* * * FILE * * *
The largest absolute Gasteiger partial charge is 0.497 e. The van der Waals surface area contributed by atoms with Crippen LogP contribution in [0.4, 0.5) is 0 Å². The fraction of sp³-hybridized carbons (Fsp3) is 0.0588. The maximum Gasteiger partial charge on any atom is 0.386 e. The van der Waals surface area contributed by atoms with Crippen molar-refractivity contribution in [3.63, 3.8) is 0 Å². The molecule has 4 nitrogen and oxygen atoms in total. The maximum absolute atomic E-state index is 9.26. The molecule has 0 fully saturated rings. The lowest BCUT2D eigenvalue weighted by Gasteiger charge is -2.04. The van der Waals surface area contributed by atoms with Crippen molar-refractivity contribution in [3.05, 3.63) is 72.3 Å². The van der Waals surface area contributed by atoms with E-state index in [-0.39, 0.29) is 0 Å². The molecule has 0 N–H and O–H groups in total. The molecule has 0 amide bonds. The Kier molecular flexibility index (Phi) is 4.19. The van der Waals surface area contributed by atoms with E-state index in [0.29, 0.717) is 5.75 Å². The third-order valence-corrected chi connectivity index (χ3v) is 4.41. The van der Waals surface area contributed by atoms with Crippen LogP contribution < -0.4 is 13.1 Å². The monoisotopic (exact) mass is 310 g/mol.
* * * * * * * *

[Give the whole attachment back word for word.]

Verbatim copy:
The largest absolute Gasteiger partial charge is 0.497 e. The van der Waals surface area contributed by atoms with Crippen LogP contribution in [0.4, 0.5) is 0 Å². The fraction of sp³-hybridized carbons (Fsp3) is 0.0588. The maximum Gasteiger partial charge on any atom is 0.386 e. The van der Waals surface area contributed by atoms with Crippen molar-refractivity contribution in [3.63, 3.8) is 0 Å². The molecule has 4 nitrogen and oxygen atoms in total. The maximum absolute atomic E-state index is 9.26. The molecule has 0 fully saturated rings. The lowest BCUT2D eigenvalue weighted by Gasteiger charge is -2.04. The van der Waals surface area contributed by atoms with Crippen molar-refractivity contribution in [3.05, 3.63) is 72.3 Å². The van der Waals surface area contributed by atoms with E-state index in [-0.39, 0.29) is 0 Å². The molecule has 0 N–H and O–H groups in total. The molecule has 0 amide bonds. The Kier molecular flexibility index (Phi) is 4.19. The van der Waals surface area contributed by atoms with E-state index in [0.29, 0.717) is 5.75 Å². The third-order valence-corrected chi connectivity index (χ3v) is 4.41. The van der Waals surface area contributed by atoms with Crippen LogP contribution < -0.4 is 13.1 Å². The monoisotopic (exact) mass is 310 g/mol.